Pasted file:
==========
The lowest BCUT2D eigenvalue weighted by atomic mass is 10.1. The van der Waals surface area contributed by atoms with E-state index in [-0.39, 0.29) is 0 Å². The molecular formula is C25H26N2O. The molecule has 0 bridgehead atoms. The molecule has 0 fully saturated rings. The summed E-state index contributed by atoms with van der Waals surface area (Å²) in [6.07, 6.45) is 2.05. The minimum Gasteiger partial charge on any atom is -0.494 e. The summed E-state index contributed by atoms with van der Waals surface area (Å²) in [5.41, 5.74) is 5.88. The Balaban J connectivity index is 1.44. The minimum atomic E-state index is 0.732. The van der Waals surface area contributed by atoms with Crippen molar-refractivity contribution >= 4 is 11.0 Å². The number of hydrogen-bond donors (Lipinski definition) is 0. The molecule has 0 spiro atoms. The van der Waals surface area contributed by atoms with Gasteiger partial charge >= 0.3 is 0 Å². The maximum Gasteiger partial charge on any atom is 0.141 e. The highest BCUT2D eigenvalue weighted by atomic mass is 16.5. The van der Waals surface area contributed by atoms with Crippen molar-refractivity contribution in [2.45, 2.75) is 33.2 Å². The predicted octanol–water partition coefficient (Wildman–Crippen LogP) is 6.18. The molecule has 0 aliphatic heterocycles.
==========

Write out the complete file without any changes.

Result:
The lowest BCUT2D eigenvalue weighted by atomic mass is 10.1. The van der Waals surface area contributed by atoms with E-state index in [-0.39, 0.29) is 0 Å². The molecular formula is C25H26N2O. The molecule has 0 bridgehead atoms. The molecule has 0 fully saturated rings. The summed E-state index contributed by atoms with van der Waals surface area (Å²) in [6.07, 6.45) is 2.05. The minimum Gasteiger partial charge on any atom is -0.494 e. The summed E-state index contributed by atoms with van der Waals surface area (Å²) in [5.41, 5.74) is 5.88. The Balaban J connectivity index is 1.44. The minimum atomic E-state index is 0.732. The van der Waals surface area contributed by atoms with Crippen molar-refractivity contribution >= 4 is 11.0 Å². The number of hydrogen-bond donors (Lipinski definition) is 0. The molecule has 0 spiro atoms. The van der Waals surface area contributed by atoms with Gasteiger partial charge >= 0.3 is 0 Å². The maximum Gasteiger partial charge on any atom is 0.141 e. The highest BCUT2D eigenvalue weighted by atomic mass is 16.5. The van der Waals surface area contributed by atoms with Crippen molar-refractivity contribution in [2.45, 2.75) is 33.2 Å². The predicted octanol–water partition coefficient (Wildman–Crippen LogP) is 6.18. The molecule has 0 aliphatic heterocycles.